Game Name: Infection: Humanity’s Last Gasp
Designer: John Gibson
Digital Publisher: Hexwar Games
Platforms: iOS, PC, and Mac
Rating: Everyone (although the game is about viruses which could kill everyone…)
Retail Price: iOS $4.99, $9.99 for PC or Mac
Category: Solitaire SF/Medical Puzzler
It’s a known fact I really enjoyed Victory Point Games’ Infection: Humanity’s Last Gasp as a board game and recently the title was ported over to iOS, PC and Mac. I certainly wanted to give the game a try on my iPad and the folks over at HexWar were kind enough to provide a complimentary code for this review. I’m guessing the game plays the same across all platforms so what goes for the iOS version should apply to all.
If you aren’t familiar with Infection, the game places you in the role of the director of the Department of Plague Control in New York City tasked with irradiating a rapidly spreading virus which threatens humanity’s very existence. The death toll continues to rise and the infection takes hold across the globe as you struggle to create an antivirus before time runs out. The board game itself is a tight and tense solitaire affair and one which you’d think should translate well to mobile and desktop devices.
The first thing that will strike you about the digital version of Infection is the sharp science fiction style look of the proceedings. You’ll be greeted by a splash screen offering the options of learning how to play, a quick game, a tutorial game, a variety of scenarios, and a link to your achievements. The core of the gameplay revolves around creating anti-viral solutions to kill matching molecules within the virus itself. The molecules are lettered A-J and each may be composed of up to five proteins.
Each turn the player will select four proteins which they can use to create the anti-virals. This process is completely random and you may find yourself choosing the same protein multiple times. Once this has been completed you’ll be taken to the main screen which shows the virus composition as well as the molecule breakdown. You’ll also have access to the store where staff can be hired and equipment purchased.
Unless a special event dictates otherwise, or a piece of equipment allows for more, you’ll only be able to harvest two proteins each turn. The proteins will be available in the order you selected them and increase in cost to harvest with the first slot being free and the subsequent slots raising in price by an increment of one. An aspect of the game you have to keep in mind is the funds available to you and the cost of not only staff and equipment but of harvesting the proteins themselves; woe to those who find themselves broke and a desperately needed protein costing money. As long as you destroy molecules on the turn you create the anti-viral solution for them you’ll receive funding based upon their placement on the hexagonal virus board.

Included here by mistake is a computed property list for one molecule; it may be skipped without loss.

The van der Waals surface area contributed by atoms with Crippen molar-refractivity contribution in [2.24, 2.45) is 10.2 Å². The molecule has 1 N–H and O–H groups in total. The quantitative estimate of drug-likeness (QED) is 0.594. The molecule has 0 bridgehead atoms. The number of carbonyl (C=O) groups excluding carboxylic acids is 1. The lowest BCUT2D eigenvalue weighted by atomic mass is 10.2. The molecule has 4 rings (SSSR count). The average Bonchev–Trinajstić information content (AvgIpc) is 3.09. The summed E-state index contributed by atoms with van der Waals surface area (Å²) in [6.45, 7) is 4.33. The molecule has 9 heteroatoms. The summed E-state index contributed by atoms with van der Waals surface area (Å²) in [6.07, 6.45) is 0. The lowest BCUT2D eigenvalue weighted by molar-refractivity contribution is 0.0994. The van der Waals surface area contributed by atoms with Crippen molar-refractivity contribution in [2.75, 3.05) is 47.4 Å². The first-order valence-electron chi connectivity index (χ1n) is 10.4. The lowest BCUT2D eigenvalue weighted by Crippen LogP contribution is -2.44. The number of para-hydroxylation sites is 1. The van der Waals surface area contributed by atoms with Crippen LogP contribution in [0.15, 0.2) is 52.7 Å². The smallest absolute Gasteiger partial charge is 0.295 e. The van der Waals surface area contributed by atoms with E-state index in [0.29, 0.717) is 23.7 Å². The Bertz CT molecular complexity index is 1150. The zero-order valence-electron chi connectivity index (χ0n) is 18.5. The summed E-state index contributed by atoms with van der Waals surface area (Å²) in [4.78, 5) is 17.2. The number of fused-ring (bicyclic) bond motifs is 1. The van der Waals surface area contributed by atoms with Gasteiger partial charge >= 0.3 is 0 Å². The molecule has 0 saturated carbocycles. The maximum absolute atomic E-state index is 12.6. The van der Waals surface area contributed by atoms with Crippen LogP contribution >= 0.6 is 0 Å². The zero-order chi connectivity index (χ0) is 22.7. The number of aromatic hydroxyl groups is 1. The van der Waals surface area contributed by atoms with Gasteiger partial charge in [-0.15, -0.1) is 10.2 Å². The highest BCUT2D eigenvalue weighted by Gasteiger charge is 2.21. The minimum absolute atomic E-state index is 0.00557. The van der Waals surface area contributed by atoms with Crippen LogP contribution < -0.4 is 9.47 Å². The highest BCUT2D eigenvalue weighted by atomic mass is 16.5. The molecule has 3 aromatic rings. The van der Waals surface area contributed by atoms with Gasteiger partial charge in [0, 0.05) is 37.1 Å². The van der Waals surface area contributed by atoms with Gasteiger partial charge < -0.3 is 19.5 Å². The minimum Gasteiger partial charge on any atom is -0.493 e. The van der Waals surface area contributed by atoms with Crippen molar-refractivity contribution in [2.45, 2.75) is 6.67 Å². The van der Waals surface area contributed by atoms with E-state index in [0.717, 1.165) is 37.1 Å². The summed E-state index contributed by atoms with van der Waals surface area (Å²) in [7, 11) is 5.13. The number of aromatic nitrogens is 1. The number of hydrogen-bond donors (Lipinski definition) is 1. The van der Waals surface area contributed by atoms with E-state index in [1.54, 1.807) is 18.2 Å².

Staff and equipment can make the task at hand easier, although you’ll want to balance the usefulness of what’s available with what adding either to your arsenal will cost you. Early scenarios are easy enough that you should be able to win without purchasing anything. As you tackle more challenging scenarios – possessing much more complex and virulent viruses – you’ll want to lean on all the available help you can get, although some scenarios don’t allow for staff or equipment or both. You’re only allowed three items (staff of equipment) at a time and there’s never a guarantee that equipment will work and some items have a limited number of uses.
Every turn the virus hasn’t been defeated there’s a chance the infection will spread and fill another spot in what is in essence a death toll track. If the track ever fills the game ends in defeat for the human race. Running out of available proteins or allowing the viral molecules to fill the hex grid also spells doom. You’ll also face the additional challenge of the virus possibly mutating and changing composition (i.e. A changing to E) as well as creating more molecules to fill the viral hex grid.
The digital edition of Infection is an excellent port of the board game and brings with it plenty of replayablity. I will say the board game instills a better sense of dread and impending doom – through the special events and the death toll track – than the digital version but I do understand toning things down a bit for a different audience. The visual depiction every time the virus spreads across the globe is pretty cool though.
As in the board game, there’s still plenty of luck involved and many times you’ll play a scenario as cleverly as possible yet still lose because you didn’t pick the right proteins, or equipment never seems to work, the virus constantly mutates, or special events veer toward the bad. Gamers are used to luck playing a factor in most titles so this isn’t a drawback by any means as dice are simply replaced by random processes. This time out I couldn’t curse my bad die rolling but shook my fist at the iPad instead…
Infection: Humanity’s Last Gasp is one of the more interesting and entertaining app games I’ve played recently. For those looking for a solid challenge, with a wee bit of a puzzle aspect, this is certainly a must have purchase. The digital version is easy to wrap your head around and most gamers will look to the later scenarios to test themselves.